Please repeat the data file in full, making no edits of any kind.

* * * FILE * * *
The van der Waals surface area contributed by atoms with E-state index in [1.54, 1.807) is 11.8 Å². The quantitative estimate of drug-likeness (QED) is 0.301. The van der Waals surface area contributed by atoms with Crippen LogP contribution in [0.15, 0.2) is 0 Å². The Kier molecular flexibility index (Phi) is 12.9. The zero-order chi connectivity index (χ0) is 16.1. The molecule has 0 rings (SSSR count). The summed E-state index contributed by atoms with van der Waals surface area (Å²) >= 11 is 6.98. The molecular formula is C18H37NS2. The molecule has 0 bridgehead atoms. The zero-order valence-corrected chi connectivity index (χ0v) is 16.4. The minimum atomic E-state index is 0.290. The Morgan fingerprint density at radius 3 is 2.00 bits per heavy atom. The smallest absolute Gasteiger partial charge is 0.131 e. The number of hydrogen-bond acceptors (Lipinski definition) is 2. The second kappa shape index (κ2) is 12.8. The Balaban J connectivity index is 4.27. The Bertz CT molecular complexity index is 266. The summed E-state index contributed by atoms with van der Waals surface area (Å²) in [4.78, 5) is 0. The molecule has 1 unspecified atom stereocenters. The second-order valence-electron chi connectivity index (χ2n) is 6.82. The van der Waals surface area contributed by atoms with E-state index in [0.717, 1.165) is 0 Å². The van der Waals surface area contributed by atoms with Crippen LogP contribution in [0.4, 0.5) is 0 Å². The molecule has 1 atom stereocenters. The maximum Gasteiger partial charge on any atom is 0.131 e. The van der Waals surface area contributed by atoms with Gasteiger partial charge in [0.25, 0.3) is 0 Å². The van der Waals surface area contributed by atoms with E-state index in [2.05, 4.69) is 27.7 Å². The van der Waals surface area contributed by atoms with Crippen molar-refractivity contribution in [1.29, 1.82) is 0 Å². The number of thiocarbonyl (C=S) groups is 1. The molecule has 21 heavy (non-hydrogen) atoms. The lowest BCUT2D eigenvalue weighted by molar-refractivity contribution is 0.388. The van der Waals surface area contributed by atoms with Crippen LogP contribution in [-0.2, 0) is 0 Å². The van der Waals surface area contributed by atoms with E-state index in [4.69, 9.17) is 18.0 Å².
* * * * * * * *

The van der Waals surface area contributed by atoms with E-state index in [1.54, 1.807) is 11.8 Å². The quantitative estimate of drug-likeness (QED) is 0.301. The van der Waals surface area contributed by atoms with Crippen LogP contribution in [0.15, 0.2) is 0 Å². The Kier molecular flexibility index (Phi) is 12.9. The zero-order chi connectivity index (χ0) is 16.1. The molecule has 0 rings (SSSR count). The summed E-state index contributed by atoms with van der Waals surface area (Å²) >= 11 is 6.98. The molecular formula is C18H37NS2. The molecule has 0 bridgehead atoms. The zero-order valence-corrected chi connectivity index (χ0v) is 16.4. The minimum atomic E-state index is 0.290. The Morgan fingerprint density at radius 3 is 2.00 bits per heavy atom. The smallest absolute Gasteiger partial charge is 0.131 e. The number of hydrogen-bond acceptors (Lipinski definition) is 2. The second kappa shape index (κ2) is 12.8. The Balaban J connectivity index is 4.27. The Bertz CT molecular complexity index is 266. The summed E-state index contributed by atoms with van der Waals surface area (Å²) in [4.78, 5) is 0. The molecule has 1 unspecified atom stereocenters. The second-order valence-electron chi connectivity index (χ2n) is 6.82. The van der Waals surface area contributed by atoms with E-state index in [0.717, 1.165) is 0 Å². The van der Waals surface area contributed by atoms with Crippen LogP contribution in [0.4, 0.5) is 0 Å². The molecule has 1 atom stereocenters. The maximum Gasteiger partial charge on any atom is 0.131 e. The van der Waals surface area contributed by atoms with Gasteiger partial charge in [0.25, 0.3) is 0 Å². The van der Waals surface area contributed by atoms with E-state index in [2.05, 4.69) is 27.7 Å². The van der Waals surface area contributed by atoms with Crippen molar-refractivity contribution in [1.29, 1.82) is 0 Å². The number of thiocarbonyl (C=S) groups is 1. The molecule has 21 heavy (non-hydrogen) atoms. The lowest BCUT2D eigenvalue weighted by molar-refractivity contribution is 0.388. The van der Waals surface area contributed by atoms with Crippen LogP contribution in [-0.2, 0) is 0 Å². The van der Waals surface area contributed by atoms with E-state index in [4.69, 9.17) is 18.0 Å².